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Qantas could be forced to reinstate 2,000 workers



Australia’s leading airline could be made to reinstate 2,000 ground staff

The Transport Workers Union has asked Australia’s Federal Court to make orders to reinstate 2,000 crew sacked by Qantas.

The positions of the redundant staff were outsourced, in a method that would save the airline $100 million a year.

The TWU’s request came after the court ruled on Friday the outsourcing was unlawful, because Qantas took into consideration the risk those workers would strike in 2021 during new enterprise agreement negotiations.

Qantas pledged to appeal the ruling

Qantas has pledged to appeal the ruling after insisting the outsourcing was done purely for commercial reasons, arguing the airline had continued to hire ground workers prior to the Covid pandemic which hit Australia around March 2020.

Qantas suggested that it was not practical to decide on “relief” in the case until the appeal was heard.

The court warned it could take years for the “Full Court” to hear an appeal and questioned whether it was fair to leave 2000 workers in doubt for that long.

Justice Michael Lee of the court also however suggested the TWU’s request for the reinstatement of the former employees was “unworkable”

Given the time that had elapsed, the redundancies paid and the likelihood some had taken new jobs, the Justice Lee says the reinstatement of staff wasn’t likely to happen.

“I’m struggling to see how you could deal with this matter … in a way that’s contemplated by the proposed orders,”

said Justice Lee.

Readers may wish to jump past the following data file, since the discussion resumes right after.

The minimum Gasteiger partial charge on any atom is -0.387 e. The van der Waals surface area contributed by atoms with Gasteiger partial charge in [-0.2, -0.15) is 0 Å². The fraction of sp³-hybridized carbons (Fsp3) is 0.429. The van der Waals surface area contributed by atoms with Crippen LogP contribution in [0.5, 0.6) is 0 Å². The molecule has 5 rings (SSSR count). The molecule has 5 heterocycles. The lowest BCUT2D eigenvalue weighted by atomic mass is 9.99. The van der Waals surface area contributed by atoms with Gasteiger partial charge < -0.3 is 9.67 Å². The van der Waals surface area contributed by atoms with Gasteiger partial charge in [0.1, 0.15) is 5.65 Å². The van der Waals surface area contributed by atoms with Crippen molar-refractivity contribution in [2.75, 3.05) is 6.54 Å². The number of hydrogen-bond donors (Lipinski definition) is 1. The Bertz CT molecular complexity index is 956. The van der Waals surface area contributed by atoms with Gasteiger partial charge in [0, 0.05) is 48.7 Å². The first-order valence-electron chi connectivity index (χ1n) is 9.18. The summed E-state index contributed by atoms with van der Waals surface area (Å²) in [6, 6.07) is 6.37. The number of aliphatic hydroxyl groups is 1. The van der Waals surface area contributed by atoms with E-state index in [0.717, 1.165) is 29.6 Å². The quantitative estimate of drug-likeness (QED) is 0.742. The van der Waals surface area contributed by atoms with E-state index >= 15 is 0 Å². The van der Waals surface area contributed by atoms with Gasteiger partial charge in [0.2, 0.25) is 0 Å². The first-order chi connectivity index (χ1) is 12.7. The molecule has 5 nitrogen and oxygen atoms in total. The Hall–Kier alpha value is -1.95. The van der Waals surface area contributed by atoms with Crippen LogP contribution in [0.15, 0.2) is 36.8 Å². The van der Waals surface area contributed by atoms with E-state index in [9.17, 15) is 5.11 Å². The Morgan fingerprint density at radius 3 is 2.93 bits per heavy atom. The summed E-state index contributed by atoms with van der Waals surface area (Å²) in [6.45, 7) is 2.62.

Matthew Follett for Qantas agreed that it would be problematic to make orders for reinstatement of the baggage handlers, ground crews and cleaners.

“You would need to look at where in the life cycle of employment each individual was, potentially what their state of health was, because if your honour is contemplating compensation for loss of opportunity to earn future earnings then contingencies need to be brought into account,”

said Mr Follett.
Qantas could be forced to reinstate ground crew.

“We’re talking about a period of time since employment was lost and the circumstances of individuals in terms of alternative employment,”

Why Qantas outsourced jobs:

In August 2020, Qantas announced its plans to outsource ground handling – which involves services like baggage handling and aircraft cleaning – at 10 ports as part of its response to the COVID-19 crisis. This work has already been outsourced for several years by Qantas at 55 ports across the country.

A competitive tender process, which included inhouse bids put forward by employees and the TWU, confirmed that outsourcing these services would save in excess of $100 million a year because of the efficiencies delivered by specialised companies that provide similar services to scores of airlines.

Outsourcing also avoided Qantas spending $80 million over the next five years to replace aging equipment such as tugs and bag loaders, and allow it to better match resourcing with fluctuating levels of demand.

The decision to outsource was made in November 2020. It resulted in around 1,700 Qantas employees receiving redundancy packages as the handover to external companies was progressively completed by March 2021. Many of these employees were already on COVID-related stand downs.

Anthony Lucas is reporter, presenter and social media producer with ticker News. Anthony holds a Bachelor of Professional Communication, with a major in Journalism from RMIT University as well as a Diploma of Arts and Entertainment journalism from Collarts. He’s previously worked for 9 News, ONE FM Radio and Southern Cross Austerio’s Hit Radio Network. 

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